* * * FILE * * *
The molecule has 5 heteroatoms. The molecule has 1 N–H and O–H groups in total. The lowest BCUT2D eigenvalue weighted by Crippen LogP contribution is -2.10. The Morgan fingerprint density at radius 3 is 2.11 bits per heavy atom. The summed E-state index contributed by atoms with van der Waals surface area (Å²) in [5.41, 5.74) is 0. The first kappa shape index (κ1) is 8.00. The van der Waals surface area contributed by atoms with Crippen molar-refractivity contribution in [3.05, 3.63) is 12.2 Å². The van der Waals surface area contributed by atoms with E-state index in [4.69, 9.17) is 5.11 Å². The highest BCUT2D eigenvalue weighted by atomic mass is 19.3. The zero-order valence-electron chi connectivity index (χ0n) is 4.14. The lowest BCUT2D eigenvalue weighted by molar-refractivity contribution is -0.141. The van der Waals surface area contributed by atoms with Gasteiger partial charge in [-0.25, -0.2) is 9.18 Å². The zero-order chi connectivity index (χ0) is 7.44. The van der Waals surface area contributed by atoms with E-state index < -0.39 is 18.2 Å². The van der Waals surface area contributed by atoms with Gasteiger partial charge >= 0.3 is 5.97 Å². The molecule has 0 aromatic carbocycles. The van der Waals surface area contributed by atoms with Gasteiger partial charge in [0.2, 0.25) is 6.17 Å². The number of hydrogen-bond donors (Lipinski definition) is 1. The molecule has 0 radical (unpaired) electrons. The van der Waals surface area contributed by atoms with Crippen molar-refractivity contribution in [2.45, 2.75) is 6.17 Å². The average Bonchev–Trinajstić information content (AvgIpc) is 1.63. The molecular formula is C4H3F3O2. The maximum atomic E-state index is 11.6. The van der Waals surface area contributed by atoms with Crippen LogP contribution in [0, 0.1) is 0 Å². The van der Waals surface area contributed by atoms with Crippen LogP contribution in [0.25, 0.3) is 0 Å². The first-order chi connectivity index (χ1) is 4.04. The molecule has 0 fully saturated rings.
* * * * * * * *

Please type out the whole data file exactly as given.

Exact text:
The molecule has 5 heteroatoms. The molecule has 1 N–H and O–H groups in total. The lowest BCUT2D eigenvalue weighted by Crippen LogP contribution is -2.10. The Morgan fingerprint density at radius 3 is 2.11 bits per heavy atom. The summed E-state index contributed by atoms with van der Waals surface area (Å²) in [5.41, 5.74) is 0. The first kappa shape index (κ1) is 8.00. The van der Waals surface area contributed by atoms with Crippen molar-refractivity contribution in [3.05, 3.63) is 12.2 Å². The van der Waals surface area contributed by atoms with E-state index in [4.69, 9.17) is 5.11 Å². The highest BCUT2D eigenvalue weighted by atomic mass is 19.3. The zero-order valence-electron chi connectivity index (χ0n) is 4.14. The lowest BCUT2D eigenvalue weighted by molar-refractivity contribution is -0.141. The van der Waals surface area contributed by atoms with Gasteiger partial charge in [-0.25, -0.2) is 9.18 Å². The zero-order chi connectivity index (χ0) is 7.44. The van der Waals surface area contributed by atoms with E-state index < -0.39 is 18.2 Å². The van der Waals surface area contributed by atoms with Gasteiger partial charge >= 0.3 is 5.97 Å². The molecule has 0 aromatic carbocycles. The van der Waals surface area contributed by atoms with Gasteiger partial charge in [0.2, 0.25) is 6.17 Å². The number of hydrogen-bond donors (Lipinski definition) is 1. The molecule has 0 radical (unpaired) electrons. The van der Waals surface area contributed by atoms with Crippen molar-refractivity contribution in [2.45, 2.75) is 6.17 Å². The average Bonchev–Trinajstić information content (AvgIpc) is 1.63. The molecular formula is C4H3F3O2. The maximum atomic E-state index is 11.6. The van der Waals surface area contributed by atoms with Crippen LogP contribution in [0, 0.1) is 0 Å². The van der Waals surface area contributed by atoms with Crippen LogP contribution in [0.25, 0.3) is 0 Å². The first-order chi connectivity index (χ1) is 4.04. The molecule has 0 fully saturated rings.